I once mor have the opportunity of writing you a few lines…

Roughly ninety miles southeast of Private George W. Pearsall and the Fifty-fifth North Carolina Troops, another North Carolina soldier arrived in Southeast Virginia with his regiment as a part of Confederate forces to blunt new Union advance up the James River toward Richmond, Virginia. That soldier was Private Eli Peal of the Seventeenth North Carolina Troops of Brigadier General James Green Martin’s brigade.

Peal’s journey began in late April 1864, when his regiment (and brigade) was ordered to occupy the recently captured town of Plymouth, North Carolina. Confederate Brigadier General Robert Frederick Hoke led a military operation to capture the Union garrison in the town, and to gain control of the Roanoke River where it enters the Albemarle Sound. General Hoke’s assault proved to be successful due to the assistance provided by the Confederate ironclad, C.S.S. Albemarle. As a result of the battle, the Confederate forces were able to capture a large number of Union prisoners including their commander, Brigadier General Henry Walton Wessells. In his letter dated May 1, Peal talks about conditions in the recently captured town, including the smell of dead bodies still lingering in the air. He tells his wife, Luvester, of fortifying the town against a possible Union attack and the movement of a portion of his regiment over to Edenton, NC. In addition, he also mentioned the movement of the C.S.S. Albemarle into the Albemarle Sound against the U.S. Navy vessels operating there. Peal composed his letter to his wife on stationary “liberated” from the headquarters of the captured union garrison, specifically from Assistant Adjutant General, Captain Andrew Stewart.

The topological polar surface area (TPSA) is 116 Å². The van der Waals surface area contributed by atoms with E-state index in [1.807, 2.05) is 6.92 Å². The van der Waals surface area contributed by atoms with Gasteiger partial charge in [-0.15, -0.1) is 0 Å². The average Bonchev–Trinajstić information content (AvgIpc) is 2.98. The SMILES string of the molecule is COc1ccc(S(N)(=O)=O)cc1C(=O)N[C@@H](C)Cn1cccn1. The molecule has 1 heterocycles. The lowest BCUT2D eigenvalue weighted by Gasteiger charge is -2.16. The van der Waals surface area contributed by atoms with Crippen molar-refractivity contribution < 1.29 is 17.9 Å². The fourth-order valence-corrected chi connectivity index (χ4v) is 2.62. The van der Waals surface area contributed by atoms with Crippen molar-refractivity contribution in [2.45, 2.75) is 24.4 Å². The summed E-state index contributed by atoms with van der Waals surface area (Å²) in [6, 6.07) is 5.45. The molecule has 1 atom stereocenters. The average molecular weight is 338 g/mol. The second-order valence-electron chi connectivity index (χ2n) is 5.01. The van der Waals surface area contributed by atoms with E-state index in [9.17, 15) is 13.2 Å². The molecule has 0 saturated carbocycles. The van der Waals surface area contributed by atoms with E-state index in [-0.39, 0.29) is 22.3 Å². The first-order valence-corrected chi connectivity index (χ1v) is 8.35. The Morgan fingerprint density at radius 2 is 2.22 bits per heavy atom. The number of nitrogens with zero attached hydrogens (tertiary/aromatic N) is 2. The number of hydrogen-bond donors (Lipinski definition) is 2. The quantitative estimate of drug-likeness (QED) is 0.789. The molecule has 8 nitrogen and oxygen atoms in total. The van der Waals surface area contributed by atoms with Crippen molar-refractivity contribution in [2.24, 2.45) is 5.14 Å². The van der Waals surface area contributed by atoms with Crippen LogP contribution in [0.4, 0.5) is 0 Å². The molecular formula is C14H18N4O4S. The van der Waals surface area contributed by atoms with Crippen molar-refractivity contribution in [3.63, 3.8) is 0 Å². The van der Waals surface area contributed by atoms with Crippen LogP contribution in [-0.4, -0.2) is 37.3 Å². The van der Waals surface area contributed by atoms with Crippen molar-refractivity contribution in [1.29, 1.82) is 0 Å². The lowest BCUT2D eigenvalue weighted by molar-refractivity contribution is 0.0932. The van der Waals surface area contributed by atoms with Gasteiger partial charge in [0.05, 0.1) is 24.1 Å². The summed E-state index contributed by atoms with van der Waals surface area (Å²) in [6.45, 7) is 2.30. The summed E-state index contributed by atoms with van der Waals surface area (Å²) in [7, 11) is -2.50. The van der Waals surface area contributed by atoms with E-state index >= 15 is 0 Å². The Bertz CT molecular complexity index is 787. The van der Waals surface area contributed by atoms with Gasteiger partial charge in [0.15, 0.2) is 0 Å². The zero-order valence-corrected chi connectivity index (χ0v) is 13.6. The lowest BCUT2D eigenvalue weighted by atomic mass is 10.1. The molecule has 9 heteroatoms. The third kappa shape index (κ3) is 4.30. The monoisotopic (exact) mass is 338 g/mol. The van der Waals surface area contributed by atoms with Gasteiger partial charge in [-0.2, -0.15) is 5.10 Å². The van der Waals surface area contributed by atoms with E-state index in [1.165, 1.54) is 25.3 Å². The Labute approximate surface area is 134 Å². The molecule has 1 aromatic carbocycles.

Eight days later, Peal and the rest of Martin’s brigade were ordered to leave Plymouth and return to Tarboro, NC. A greater threat now loomed over Southeastern Virginia with the arrival of the new Union Army of the James, which was now tasked to advance up the James River and take Richmond, Va. as the Union Army of the Potomac moved into the Wilderness to engage the Confederate Army of North Virginia. By May 12, Peal’s regiment and others arrived in Petersburg, Va. to form a Confederate force to move down river to stop the federal offensive. Martin’s brigade and others were ordered to assault the Union forces in and around Ware Bottom Road near Bermuda Hundred to stop the Union advance. The Seventeenth North Carolina Troops lost six men killed and forty-one wounded in their May 20th attack on the Union forces, which proved to be successful in its goal of “bottling up” the Union Army of the James. However, Private Eli Peal was one of the men killed in the attack.


Widow’s Pension for Eli (Luvester) Peal, State Archives of North Carolina

On June 7, 1885, Luvester Peal applied for a widow’s pension due to the death of her husband in May 1864. She noted that her husband had died on May 1, 1864, which was the date of his last letter to her before being sent to Petersburg, Va. with his regiment. Martin County Board of Inquiry was convened on July 24, 1885 to judge whether her claim was valid. Fortunately for Ms. Peal, William G. Lamb, a former lieutenant in Company H, testified that “…he was acquainted with Eli Peal the husband of Luvester Peal of Co. E, 17 Regt NC Troops and that he was killed in battle at Bermuda Hundred on the 20th day of May 1864…” His statement was submitted to be true, and Ms. Peal did receive her widow’s pension.

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